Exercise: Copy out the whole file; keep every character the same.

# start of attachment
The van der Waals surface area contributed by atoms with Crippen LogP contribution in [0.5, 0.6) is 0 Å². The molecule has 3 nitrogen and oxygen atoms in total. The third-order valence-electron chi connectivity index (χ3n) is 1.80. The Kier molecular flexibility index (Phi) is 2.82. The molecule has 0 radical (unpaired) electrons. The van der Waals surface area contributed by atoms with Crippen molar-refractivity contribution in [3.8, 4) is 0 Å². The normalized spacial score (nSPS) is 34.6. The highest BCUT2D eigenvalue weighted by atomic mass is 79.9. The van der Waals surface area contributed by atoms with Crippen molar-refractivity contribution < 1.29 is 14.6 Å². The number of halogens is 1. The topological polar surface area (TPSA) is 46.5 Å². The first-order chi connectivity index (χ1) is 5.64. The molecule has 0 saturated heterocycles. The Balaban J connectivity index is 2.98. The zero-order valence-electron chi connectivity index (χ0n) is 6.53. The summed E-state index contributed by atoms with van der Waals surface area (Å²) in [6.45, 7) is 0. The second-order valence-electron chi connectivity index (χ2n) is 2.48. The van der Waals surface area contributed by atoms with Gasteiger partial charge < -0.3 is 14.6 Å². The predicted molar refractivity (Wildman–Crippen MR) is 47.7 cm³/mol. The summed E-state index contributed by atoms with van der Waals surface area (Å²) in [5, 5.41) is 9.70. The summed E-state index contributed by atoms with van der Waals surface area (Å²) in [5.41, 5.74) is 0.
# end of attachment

The van der Waals surface area contributed by atoms with Crippen LogP contribution in [0.5, 0.6) is 0 Å². The molecule has 3 nitrogen and oxygen atoms in total. The third-order valence-electron chi connectivity index (χ3n) is 1.80. The Kier molecular flexibility index (Phi) is 2.82. The molecule has 0 radical (unpaired) electrons. The van der Waals surface area contributed by atoms with Crippen molar-refractivity contribution in [3.8, 4) is 0 Å². The normalized spacial score (nSPS) is 34.6. The highest BCUT2D eigenvalue weighted by atomic mass is 79.9. The van der Waals surface area contributed by atoms with Crippen molar-refractivity contribution < 1.29 is 14.6 Å². The number of halogens is 1. The topological polar surface area (TPSA) is 46.5 Å². The first-order chi connectivity index (χ1) is 5.64. The molecule has 0 saturated heterocycles. The Balaban J connectivity index is 2.98. The zero-order valence-electron chi connectivity index (χ0n) is 6.53. The summed E-state index contributed by atoms with van der Waals surface area (Å²) in [6.45, 7) is 0. The second-order valence-electron chi connectivity index (χ2n) is 2.48. The van der Waals surface area contributed by atoms with Gasteiger partial charge < -0.3 is 14.6 Å². The predicted molar refractivity (Wildman–Crippen MR) is 47.7 cm³/mol. The summed E-state index contributed by atoms with van der Waals surface area (Å²) in [5, 5.41) is 9.70. The summed E-state index contributed by atoms with van der Waals surface area (Å²) in [5.41, 5.74) is 0.